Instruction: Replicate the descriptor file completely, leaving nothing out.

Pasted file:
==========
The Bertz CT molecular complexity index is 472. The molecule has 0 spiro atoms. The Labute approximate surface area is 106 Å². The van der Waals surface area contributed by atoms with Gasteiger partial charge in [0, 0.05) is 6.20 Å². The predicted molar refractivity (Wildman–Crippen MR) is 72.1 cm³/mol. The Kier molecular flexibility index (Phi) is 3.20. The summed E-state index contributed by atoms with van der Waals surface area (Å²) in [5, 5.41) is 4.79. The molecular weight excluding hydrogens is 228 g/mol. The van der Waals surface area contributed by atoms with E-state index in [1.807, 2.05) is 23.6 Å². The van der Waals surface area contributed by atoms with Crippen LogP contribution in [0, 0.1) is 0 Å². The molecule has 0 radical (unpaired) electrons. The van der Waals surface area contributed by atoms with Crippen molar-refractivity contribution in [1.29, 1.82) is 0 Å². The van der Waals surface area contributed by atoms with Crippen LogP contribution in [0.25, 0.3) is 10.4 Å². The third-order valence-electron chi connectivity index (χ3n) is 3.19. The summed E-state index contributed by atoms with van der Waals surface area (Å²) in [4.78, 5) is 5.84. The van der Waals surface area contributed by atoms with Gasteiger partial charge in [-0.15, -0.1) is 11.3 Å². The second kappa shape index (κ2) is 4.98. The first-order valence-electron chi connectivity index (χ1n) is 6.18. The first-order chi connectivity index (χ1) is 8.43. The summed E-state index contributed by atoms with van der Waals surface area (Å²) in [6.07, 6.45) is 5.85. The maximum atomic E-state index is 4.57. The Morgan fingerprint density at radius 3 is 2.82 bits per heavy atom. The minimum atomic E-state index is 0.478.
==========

The Bertz CT molecular complexity index is 472. The molecule has 0 spiro atoms. The Labute approximate surface area is 106 Å². The van der Waals surface area contributed by atoms with Gasteiger partial charge in [0, 0.05) is 6.20 Å². The predicted molar refractivity (Wildman–Crippen MR) is 72.1 cm³/mol. The Kier molecular flexibility index (Phi) is 3.20. The summed E-state index contributed by atoms with van der Waals surface area (Å²) in [5, 5.41) is 4.79. The molecular weight excluding hydrogens is 228 g/mol. The van der Waals surface area contributed by atoms with E-state index in [1.807, 2.05) is 23.6 Å². The van der Waals surface area contributed by atoms with Crippen LogP contribution in [0, 0.1) is 0 Å². The molecule has 0 radical (unpaired) electrons. The van der Waals surface area contributed by atoms with Crippen molar-refractivity contribution in [1.29, 1.82) is 0 Å². The van der Waals surface area contributed by atoms with Crippen LogP contribution in [0.25, 0.3) is 10.4 Å². The third-order valence-electron chi connectivity index (χ3n) is 3.19. The summed E-state index contributed by atoms with van der Waals surface area (Å²) in [4.78, 5) is 5.84. The van der Waals surface area contributed by atoms with Gasteiger partial charge in [-0.15, -0.1) is 11.3 Å². The second kappa shape index (κ2) is 4.98. The first-order valence-electron chi connectivity index (χ1n) is 6.18. The first-order chi connectivity index (χ1) is 8.43. The summed E-state index contributed by atoms with van der Waals surface area (Å²) in [6.07, 6.45) is 5.85. The maximum atomic E-state index is 4.57. The Morgan fingerprint density at radius 3 is 2.82 bits per heavy atom. The minimum atomic E-state index is 0.478.